So I could drink a little on Friday night, and again on Saturday at dinner, which was usually out for a change, and sometimes a large Officer's party with spouses, which oddly enough I was always tasked with arranging. But nothing on Sunday, because Monday morning dawned appallingly early.

    And of course when I was in the field there were no clubs. Although it always surprised me how some Officers always managed to bring some booze with them, and I'd sometimes sneak a short drink with them.

    But again never too much, because I still had to schlep all around the woods, and not be hurting while doing it. And we all knew the Sergeants were doing the same thing, but we never intruded on them. It was a kind of professional respect thing, even if we were all technically breaking the rules. I don't know if that world still exists.

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    Aug 26, 2015 4:33 PM GMT
    43rueperronet said
    Art_Deco said
    freedomisntfree said
    kew1 said
    Art_Deco saidIs this a British study?

    I think so, I didn't watch the video but it was on our news yesterday.

    Yes, I think it was, but applies here in U S as much or more.

    Applies to the US on what authoriity? Upon what peer-reviewed study?

    If you're relying on personal observation, or anecdotal stories, then I have my own. Within my own circle of rather geriatric gays, most of them comfortably affluent, NO ONE gets drunk, or otherwise drinks to excess. In fact, I've never seen any of them drunk, nor other older gay men with whom I come in contact. The few drunks are all younger, in the 20-30 range.

    But of course, a small localized sample, based on personal observation. I would withhold judgment until a reputable, more inclusive large-scale study is done.






    k0jwq.jpgvia Imgflip Meme Maker



    It's ironic how SouthBeach and 43rueperronet post the same homemade MEME's. But we're expected to believe they are not the same person. icon_rolleyes.gif
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    Aug 26, 2015 5:08 PM GMT
    Radd said
    43rueperronet said
    Art_Deco said
    freedomisntfree said
    kew1 said
    Art_Deco saidIs this a British study?

    I think so, I didn't watch the video but it was on our news yesterday.

    Yes, I think it was, but applies here in U S as much or more.

    Applies to the US on what authoriity? Upon what peer-reviewed study?

    If you're relying on personal observation, or anecdotal stories, then I have my own. Within my own circle of rather geriatric gays, most of them comfortably affluent, NO ONE gets drunk, or otherwise drinks to excess. In fact, I've never seen any of them drunk, nor other older gay men with whom I come in contact. The few drunks are all younger, in the 20-30 range.

    But of course, a small localized sample, based on personal observation. I would withhold judgment until a reputable, more inclusive large-scale study is done.






    k0jwq.jpgvia Imgflip Meme Maker



    It's ironic how SouthBeach and 43rueperronet post the same homemade MEME's. But we're expected to believe they are not the same person. icon_rolleyes.gif


    They are not the same person.
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    Aug 26, 2015 5:28 PM GMT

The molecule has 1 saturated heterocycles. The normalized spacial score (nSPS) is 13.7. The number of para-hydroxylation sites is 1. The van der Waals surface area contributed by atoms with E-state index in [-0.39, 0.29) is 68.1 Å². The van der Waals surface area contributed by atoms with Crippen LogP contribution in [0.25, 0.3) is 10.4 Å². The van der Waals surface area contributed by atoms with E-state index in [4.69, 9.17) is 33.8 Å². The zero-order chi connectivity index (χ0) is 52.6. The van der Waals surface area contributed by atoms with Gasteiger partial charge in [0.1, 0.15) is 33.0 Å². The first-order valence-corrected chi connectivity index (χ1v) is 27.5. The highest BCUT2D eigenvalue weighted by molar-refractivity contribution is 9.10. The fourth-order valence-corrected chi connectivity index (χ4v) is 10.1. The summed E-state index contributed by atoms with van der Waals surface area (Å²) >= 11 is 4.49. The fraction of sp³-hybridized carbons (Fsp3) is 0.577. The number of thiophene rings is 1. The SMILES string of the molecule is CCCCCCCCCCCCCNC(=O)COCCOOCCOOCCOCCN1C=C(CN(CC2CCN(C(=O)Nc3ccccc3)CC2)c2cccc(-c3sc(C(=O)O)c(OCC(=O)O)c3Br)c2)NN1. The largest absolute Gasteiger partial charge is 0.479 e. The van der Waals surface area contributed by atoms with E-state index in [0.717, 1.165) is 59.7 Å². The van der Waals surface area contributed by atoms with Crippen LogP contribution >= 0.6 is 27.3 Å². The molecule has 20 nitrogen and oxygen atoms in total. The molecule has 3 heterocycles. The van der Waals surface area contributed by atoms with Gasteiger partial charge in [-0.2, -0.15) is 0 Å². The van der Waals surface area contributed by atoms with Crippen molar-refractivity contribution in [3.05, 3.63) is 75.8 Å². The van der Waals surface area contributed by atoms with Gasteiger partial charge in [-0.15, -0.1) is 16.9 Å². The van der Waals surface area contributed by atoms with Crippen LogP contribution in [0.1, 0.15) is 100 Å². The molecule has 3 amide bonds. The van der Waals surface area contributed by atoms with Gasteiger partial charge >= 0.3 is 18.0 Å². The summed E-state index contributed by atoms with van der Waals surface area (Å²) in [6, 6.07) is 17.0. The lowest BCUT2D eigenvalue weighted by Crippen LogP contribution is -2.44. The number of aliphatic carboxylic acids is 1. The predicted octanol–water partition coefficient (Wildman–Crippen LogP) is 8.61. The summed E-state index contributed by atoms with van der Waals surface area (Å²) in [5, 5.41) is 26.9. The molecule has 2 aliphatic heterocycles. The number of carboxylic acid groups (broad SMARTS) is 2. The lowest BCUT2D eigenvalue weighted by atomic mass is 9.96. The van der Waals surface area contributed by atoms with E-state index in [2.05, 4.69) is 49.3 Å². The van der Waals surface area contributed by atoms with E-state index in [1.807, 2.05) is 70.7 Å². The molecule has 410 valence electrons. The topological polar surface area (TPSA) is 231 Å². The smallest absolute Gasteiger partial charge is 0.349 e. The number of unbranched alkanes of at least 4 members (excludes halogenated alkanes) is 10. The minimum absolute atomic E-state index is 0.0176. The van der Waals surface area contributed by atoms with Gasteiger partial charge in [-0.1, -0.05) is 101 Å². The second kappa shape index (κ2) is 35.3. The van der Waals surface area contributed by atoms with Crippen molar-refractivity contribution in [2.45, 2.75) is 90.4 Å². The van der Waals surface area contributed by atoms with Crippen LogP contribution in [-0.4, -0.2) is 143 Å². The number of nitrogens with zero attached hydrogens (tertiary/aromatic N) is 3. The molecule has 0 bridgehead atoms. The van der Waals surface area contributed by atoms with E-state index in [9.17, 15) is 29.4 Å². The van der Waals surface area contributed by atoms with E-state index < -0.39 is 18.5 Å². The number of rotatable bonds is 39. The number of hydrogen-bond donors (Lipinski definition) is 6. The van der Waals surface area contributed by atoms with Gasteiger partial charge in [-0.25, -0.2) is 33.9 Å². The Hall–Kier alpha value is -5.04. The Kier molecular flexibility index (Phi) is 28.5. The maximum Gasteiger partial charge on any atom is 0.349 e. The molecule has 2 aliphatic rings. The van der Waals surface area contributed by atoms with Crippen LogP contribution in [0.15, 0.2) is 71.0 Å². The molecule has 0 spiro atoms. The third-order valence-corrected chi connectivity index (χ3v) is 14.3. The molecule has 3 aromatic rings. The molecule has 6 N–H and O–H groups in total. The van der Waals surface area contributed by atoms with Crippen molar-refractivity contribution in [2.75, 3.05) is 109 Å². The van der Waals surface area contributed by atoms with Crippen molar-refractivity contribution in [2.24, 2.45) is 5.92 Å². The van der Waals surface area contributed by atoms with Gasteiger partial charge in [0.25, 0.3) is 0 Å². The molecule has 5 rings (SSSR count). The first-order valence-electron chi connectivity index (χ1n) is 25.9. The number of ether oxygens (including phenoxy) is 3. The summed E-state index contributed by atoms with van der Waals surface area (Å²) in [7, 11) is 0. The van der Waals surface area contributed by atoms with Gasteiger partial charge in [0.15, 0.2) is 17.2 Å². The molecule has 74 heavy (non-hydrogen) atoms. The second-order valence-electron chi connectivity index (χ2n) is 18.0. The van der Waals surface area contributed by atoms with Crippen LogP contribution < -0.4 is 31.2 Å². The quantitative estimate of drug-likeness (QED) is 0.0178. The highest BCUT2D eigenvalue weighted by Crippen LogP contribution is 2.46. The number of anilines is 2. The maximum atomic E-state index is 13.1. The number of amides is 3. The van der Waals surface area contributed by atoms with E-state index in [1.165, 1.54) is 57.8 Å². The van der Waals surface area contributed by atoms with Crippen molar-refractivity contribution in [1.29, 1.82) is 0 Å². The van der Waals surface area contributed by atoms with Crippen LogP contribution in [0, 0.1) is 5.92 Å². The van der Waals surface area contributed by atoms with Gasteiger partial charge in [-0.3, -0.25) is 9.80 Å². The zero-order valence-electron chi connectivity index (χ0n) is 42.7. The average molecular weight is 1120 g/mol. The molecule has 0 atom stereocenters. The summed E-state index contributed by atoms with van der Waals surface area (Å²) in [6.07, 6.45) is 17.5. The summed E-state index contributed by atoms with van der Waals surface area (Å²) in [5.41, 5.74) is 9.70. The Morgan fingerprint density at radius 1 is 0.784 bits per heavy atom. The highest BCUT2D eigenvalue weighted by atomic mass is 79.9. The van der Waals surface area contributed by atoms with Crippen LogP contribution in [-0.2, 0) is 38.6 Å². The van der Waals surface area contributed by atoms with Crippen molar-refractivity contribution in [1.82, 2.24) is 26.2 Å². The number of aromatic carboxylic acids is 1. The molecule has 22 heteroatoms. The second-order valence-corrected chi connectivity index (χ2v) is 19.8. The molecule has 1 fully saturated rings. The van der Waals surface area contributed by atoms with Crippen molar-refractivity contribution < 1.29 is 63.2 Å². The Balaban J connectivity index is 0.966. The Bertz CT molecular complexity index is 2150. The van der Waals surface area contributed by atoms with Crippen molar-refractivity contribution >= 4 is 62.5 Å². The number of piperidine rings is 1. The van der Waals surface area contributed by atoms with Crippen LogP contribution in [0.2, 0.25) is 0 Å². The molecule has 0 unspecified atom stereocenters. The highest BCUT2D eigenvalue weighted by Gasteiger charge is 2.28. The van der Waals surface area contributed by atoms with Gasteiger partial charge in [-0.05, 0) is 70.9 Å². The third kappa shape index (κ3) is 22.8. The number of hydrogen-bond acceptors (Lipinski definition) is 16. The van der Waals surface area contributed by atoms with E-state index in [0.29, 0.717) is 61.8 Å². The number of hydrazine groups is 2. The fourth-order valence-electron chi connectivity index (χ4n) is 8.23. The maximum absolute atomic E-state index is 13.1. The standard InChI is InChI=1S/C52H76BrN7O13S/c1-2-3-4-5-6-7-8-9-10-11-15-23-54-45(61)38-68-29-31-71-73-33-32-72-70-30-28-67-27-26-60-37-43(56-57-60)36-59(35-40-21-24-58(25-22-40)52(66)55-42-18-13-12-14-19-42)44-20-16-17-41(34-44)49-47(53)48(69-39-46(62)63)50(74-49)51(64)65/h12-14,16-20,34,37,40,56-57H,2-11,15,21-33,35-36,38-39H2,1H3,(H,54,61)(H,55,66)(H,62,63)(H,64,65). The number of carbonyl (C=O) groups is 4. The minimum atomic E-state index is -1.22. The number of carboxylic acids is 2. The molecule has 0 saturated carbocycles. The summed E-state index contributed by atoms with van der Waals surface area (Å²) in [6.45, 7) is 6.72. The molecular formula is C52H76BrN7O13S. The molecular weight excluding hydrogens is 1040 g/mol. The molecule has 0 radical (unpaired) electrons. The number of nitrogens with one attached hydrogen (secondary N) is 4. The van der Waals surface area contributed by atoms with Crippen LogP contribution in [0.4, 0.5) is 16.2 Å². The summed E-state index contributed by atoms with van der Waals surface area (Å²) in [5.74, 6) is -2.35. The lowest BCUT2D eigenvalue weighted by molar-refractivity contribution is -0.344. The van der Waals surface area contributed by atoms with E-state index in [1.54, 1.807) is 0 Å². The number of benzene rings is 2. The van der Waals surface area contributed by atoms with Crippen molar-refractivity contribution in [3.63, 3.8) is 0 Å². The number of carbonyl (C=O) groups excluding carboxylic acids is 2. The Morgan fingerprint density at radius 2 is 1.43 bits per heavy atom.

Art_Deco said
    freedomisntfree said
    Another RYer, whom you know, got back to me with specific list of what will cover most of the 'needs'. I don't know how much it'll get used, but it just felt strange having a built in bar and only beer to offer.

    I can't get 'lit like rocket' because unlike many others here, I still work and have to work much harder to make up for the average deal size being much smaller than in SoCal.

    And regarding the car meet thing: I've talked about great autos here many times and we just had a riot.

    Even their event promos were far more creative, but far more drinking.

    I understand the work restriction. For most of my 25 years in the Army I had to do dawn PT at least 3 times a week, starting on Monday. If I had any alcohol the night before, especially gin, which I used to love, the next morning I was running as if sandbags were strapped to my legs.

    So my social drinking was limited to Friday night, usually for Officer's Call at the Club. Where you dared not get too tipsy, in front of your more senior Officer bosses. Or your career might be ruined, as I saw happen to one Lt. Colonel who got sloppy drunk.

    So I could drink a little on Friday night, and again on Saturday at dinner, which was usually out for a change, and sometimes a large Officer's party with spouses, which oddly enough I was always tasked with arranging. But nothing on Sunday, because Monday morning dawned appallingly early.

    And of course when I was in the field there were no clubs. Although it always surprised me how some Officers always managed to bring some booze with them, and I'd sometimes sneak a short drink with them.

    But again never too much, because I still had to schlep all around the woods, and not be hurting while doing it. And we all knew the Sergeants were doing the same thing, but we never intruded on them. It was a kind of professional respect thing, even if we were all technically breaking the rules. I don't know if that world still exists.



    I think some of things that led to big bunch of drinking is:

    1) no one was from there (SLO). Everyone came from SoCal, Palm Spring, SD or NorCal

    2) it was once a year so old friends who haven't seen each other in a year.

    3) It was a supremely silly event. The after happy-hour dinner and shows were hilarious. It was my drunkest event of the year, by far.

    4) it was wisely structured in such a way that we didn't need to get back in our cars after happy hour with the exception of drive-in movie night (I could write a book).

    5) Central Coast gets really chilly at night so we considered it antifreeze.